That inevitably affects public services, I said. Hospitals, schools, doctors, dentists. Even the number of cars on the road and people on the Tube. To pretend otherwise would be to deny reality. I wasn’t saying it was a good or bad thing, but simply pointing out that it’s unprecedented and unplanned-for.
“I like Poles,” said one person round the table.
I stared in disbelief, and with a sudden sense of unease. Was I being cast in the role of Nigel Farage or Marine Le Pen? I backtracked, saying that I wasn’t talking about Poles, but about numbers. We could be talking about Martians.
But the debate was derailed.
Why? Because simple trumps complicated. When I said that most new arrivals were in their 20s but most of those departing the UK were of retirement age, somebody else said, “That’s perfect. We ship out all our old people, and get young people in to contribute to the system.”
“And when those young people are old in 40 years’ time? Who pays their pensions?” said somebody else. “Aren’t you just kicking the can down the road?”
“I still like Poles”, said the first person.
Lesson 2: people like a simple story. Don’t complicate yours.
The third lesson is one that I’m still learning. And it comes courtesy of a friend whom I visited just before Christmas.
Scanning the shelves in his living room, I spotted a book that immediately caught my attention. The Happiness Trap, it was called. The subheading was ‘Stop struggling and start living’.
“That looks interesting,” I said.
“Oh yeah,” he replied, “a friend of mine read it and now he’s buying it for everybody. He said it changed his life and he wants all his friends to have it.”
He hadn’t read it, he said. Slightly glumly, I thought, so maybe he’d fallen into the trap.
I was intrigued, and later downloaded a sample of the e-book. I was so hooked I subsequently purchased the full title.
As a serial self-helper, I can tell you that it’s absolutely compelling. Its central premise is that all other self-help books having actually been making people miserable over the years by forcing them to chase happiness. Forcing them to banish negative thoughts and feelings, and think themselves happy.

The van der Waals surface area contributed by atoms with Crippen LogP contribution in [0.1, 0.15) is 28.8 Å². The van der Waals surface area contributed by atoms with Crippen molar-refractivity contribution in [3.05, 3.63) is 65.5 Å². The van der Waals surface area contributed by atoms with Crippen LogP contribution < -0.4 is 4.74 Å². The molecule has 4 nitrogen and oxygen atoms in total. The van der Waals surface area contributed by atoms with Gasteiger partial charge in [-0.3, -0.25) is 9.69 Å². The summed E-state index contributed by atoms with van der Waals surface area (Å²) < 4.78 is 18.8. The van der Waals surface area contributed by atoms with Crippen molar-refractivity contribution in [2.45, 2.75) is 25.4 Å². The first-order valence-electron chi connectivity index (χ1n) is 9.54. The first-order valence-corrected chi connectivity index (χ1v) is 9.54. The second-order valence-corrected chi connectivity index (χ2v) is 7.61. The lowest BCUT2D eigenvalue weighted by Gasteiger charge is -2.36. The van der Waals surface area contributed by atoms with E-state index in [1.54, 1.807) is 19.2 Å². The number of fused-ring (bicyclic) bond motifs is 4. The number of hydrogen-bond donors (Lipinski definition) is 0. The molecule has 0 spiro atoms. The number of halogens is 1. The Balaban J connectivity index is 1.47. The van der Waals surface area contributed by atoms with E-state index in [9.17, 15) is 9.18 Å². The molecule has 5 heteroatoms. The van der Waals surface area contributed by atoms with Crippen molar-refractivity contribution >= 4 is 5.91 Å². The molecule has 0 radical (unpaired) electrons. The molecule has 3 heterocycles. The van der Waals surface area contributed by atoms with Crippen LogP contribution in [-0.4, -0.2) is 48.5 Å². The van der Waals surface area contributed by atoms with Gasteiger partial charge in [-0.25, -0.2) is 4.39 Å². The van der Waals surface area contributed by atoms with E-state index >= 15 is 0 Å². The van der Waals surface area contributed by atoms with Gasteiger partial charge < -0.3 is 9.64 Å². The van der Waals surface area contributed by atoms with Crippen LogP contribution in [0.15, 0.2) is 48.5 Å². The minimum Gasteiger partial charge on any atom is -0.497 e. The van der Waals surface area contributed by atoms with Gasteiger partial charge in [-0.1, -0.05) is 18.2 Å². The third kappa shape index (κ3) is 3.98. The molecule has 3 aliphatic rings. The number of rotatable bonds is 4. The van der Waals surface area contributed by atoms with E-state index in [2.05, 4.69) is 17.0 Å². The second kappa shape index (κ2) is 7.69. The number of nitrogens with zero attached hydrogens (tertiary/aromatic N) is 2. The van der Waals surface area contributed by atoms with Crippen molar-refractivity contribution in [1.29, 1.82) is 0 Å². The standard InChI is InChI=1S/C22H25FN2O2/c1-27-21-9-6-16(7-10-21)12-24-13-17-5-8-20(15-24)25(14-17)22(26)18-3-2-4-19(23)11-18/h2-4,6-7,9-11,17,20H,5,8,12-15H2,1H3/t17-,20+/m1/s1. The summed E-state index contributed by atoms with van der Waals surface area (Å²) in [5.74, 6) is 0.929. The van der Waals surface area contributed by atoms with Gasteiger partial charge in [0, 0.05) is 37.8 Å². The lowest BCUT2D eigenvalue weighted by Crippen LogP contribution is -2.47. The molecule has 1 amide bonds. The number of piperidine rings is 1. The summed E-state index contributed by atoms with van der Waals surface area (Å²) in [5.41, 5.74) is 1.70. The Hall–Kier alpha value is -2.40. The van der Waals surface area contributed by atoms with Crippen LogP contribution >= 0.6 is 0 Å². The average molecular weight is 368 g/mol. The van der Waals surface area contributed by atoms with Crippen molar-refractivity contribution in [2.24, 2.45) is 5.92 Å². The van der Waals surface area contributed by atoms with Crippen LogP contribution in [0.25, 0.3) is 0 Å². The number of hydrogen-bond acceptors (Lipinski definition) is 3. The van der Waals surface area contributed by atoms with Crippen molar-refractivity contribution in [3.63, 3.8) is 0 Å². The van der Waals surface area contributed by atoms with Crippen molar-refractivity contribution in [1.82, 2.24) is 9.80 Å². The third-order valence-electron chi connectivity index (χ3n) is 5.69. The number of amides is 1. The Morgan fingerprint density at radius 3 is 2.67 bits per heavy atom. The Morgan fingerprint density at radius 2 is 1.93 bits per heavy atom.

True happiness, it says, comes from just acknowledging those negative thoughts and making space for them. Perhaps even from naming them (“Aha. This is the ‘I’m a failure’ thought.”) and seeing what happens.
One exercise gets you to take a negative thought and sing it to the tune of Happy Birthday. You’d be surprised how quickly it defuses that thought and makes it sound ridiculous.
As I read on, I realised that all of this isn’t just applicable to our personal lives. It’s equally true of all our marketing efforts.
My website isn’t good enough/my campaign is full of flaws/they’ll know I’m a fake/the competition does this way better/I’ll never succeed in a crowded market place/my copy will never be perfect.
Those are just some of the things that we all say to ourselves now and then. And chasing those thoughts away just make them come back boomerang-style. It’s better simply to live with the uncertainty, accept that nothing’s ever perfect and move on to the next project.
Lesson 3: stop chasing happiness – aka perfection. Good enough is good enough.
Happy New Year (but not a trappy one).